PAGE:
Village Girl

Commiserations

Sad to hear about Holopuni and You do Stuff and glad they are all safe. I know what it feels like. From his position when we passed him yesterday, I suspect YDS got into the same standing waves that we did the day before. I hope both boats were retrieved.

Village Girl

The Examiner’s revenge

Messy!

Village Girl

The Grim Sweeper

Just a quickie. We’ve re-read the race packet and there’s now no way we can beat the Grim Sweeper to Ketchikan so we’ve officially retired to relieve the organisers of responsibility for our safety aznd we’ll go cruising back to PT. We’re sad. ————————————————- 

Village Girl

on the efficacy of snubbers and other stuff

We are tied on the inside of a little floating pontoon by the grace of the owners. It seemed safe enough when we arrived yesterday but it is completely open to any waves and swell coming from the north. It’s 0200ish now and for some of the last couple of hours we have been grey knuckled trying to save the boat from bashing herself to bits on the pontoon. Dangerous and unfunny. There has been a series of big waves coming across the channel and VG and the pontoon have been violently out of phase and our puny fenders have barely coped. By a bit of inspired luck, I brought a pair of heavy mooring line snubbers from Oz and we have them woven into our bow and stern lines and I think they saved the boat tonight. So far…They are rubber cylinders that absorb the impact load when the boat and the pontoon move in opposite directions. VG weighs about 2 tons and without the snubbers would for sure have broken free and ended up on the rocks a few metres away. The snubbers and our springs. But my knuckles are still grey and the night isnt over yet. Watch this space. And you might be wondering why we don’t just anchor when things get pearshaped. VG’s anchor rode is about 200 feet of chain and rope. That means we can safely anchor in about 50 ft of water if the current isn’t too fierce. In these channels, the sides are rocky, sometimes cliffs, and they plunge sometimes almost vertically to more that 300 ft in places. We have to find sheltered shallow water to anchor and that’s why we are being very careful about not getting caught by a reversal of a 5 knot current with nowhere to go. We can only heathfart at about 2 knots and only sustain that for a couple of hours. Is, could you please confirm that these silly ramblings are actually reaching the blog?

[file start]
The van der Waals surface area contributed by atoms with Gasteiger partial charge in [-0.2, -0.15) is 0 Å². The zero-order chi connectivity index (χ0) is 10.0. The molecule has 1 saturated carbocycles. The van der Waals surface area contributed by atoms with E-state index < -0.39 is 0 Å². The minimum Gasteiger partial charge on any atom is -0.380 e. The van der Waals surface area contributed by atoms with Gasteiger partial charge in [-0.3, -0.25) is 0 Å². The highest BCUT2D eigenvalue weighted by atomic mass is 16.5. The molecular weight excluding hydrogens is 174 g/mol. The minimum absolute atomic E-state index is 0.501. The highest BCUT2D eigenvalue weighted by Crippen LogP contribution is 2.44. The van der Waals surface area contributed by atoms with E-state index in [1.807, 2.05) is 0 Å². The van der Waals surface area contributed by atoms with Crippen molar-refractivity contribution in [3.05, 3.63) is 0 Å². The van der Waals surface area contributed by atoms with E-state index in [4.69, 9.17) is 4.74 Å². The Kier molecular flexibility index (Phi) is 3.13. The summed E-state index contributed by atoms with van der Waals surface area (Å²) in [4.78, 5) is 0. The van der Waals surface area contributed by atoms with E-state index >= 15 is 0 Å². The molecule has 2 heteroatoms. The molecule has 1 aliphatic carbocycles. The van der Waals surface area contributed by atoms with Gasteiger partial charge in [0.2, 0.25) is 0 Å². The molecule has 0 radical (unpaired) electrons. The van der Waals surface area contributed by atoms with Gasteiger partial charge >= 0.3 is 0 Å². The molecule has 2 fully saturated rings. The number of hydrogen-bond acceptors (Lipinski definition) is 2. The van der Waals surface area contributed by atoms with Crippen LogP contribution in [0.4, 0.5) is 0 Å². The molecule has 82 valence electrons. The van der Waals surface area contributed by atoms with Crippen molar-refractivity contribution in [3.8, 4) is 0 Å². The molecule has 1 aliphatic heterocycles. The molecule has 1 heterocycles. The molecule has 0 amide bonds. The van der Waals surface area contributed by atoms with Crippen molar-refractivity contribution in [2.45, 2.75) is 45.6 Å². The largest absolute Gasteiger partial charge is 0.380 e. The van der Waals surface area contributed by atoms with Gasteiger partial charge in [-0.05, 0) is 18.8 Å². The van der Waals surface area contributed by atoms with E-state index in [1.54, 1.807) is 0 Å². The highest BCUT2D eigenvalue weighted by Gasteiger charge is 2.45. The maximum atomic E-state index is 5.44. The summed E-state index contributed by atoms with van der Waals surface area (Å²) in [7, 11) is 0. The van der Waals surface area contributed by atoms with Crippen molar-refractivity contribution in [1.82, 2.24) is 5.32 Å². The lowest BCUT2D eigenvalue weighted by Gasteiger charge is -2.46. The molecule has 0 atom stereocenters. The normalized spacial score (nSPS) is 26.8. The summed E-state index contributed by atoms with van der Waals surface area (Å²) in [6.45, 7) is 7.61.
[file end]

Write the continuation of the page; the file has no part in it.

Village Girl

Warp speed - not

Still the wrong side of a strong wind warning, with 20 – 30 forecast for tonight. Right over our ebb tide, so we stayed put. We can see the channel boiling away half a mile out and we don’t need a repeat of this morning. Even here in our sheltered bay we’re rolling all over the place. We saw R2Ache go past and into a bay we thought about this morning. Might have been a good choice, in retrospect. It may have taken them past the funnel effect that seems to be our lot and I think they may be on their way by now. I hope so – they done good to get this far. The forecast for tomorrow is no better – we’ll go look early in the morning. Apologies for the dismal progress. At the moment, we are looking in danger of the Grim Sweeper. My estimate is at least 18 more days to Ketchikan. ————————————————-

Village Girl

A bit more on this morning's excursion

We’ve been finding a bit of evidence about how violent those rolls were. Big standing waves, VG hitting them at 8ish knots and rolling about 80 degrees. We found things that had jumped off shelves with 4 inch high netting and lodged across the boat just below the shelves on the other side. We almost filled the cockpit a couple of times. Nothing I could do – 2 reefs and about a quarter headsail. VG needs a third reef and we’ll get that done when we can. We probably hit the worst point of wind and current – science is about observation, hypothesis and testing. Coming back here was also interesting – same standing waves, wind dead astern, incipient gybe all the time and making about a knot. Lowest I saw was 0,2 knots. We kept as close inshore as seemed safe – the current marginally less but violent rips in places. Fun, but also a bit scary. I was able to sail alongside the dock un der fully sheeted main with a margin of speed just in case. Bit of a bumpy but safe arrival. We’re now happily tied up to the private dock and we’ll stay here at least till this evening’s forecast. Lesson from playtime is that anything over 20 kots on the nose and against the stream is likely to be too much for VG. The owner’s representative visited us and gave us tacit permission to hang about. Apparently, they built the dock 6 months ago and we are the third boat to use it. Yay. We have a resident otter who has left us half a biggish fish and will no doubt be back to claim it. Packet soup is way too salty. Medicinal compounds soon to alleviate dehydration. ————————————————-

Village Girl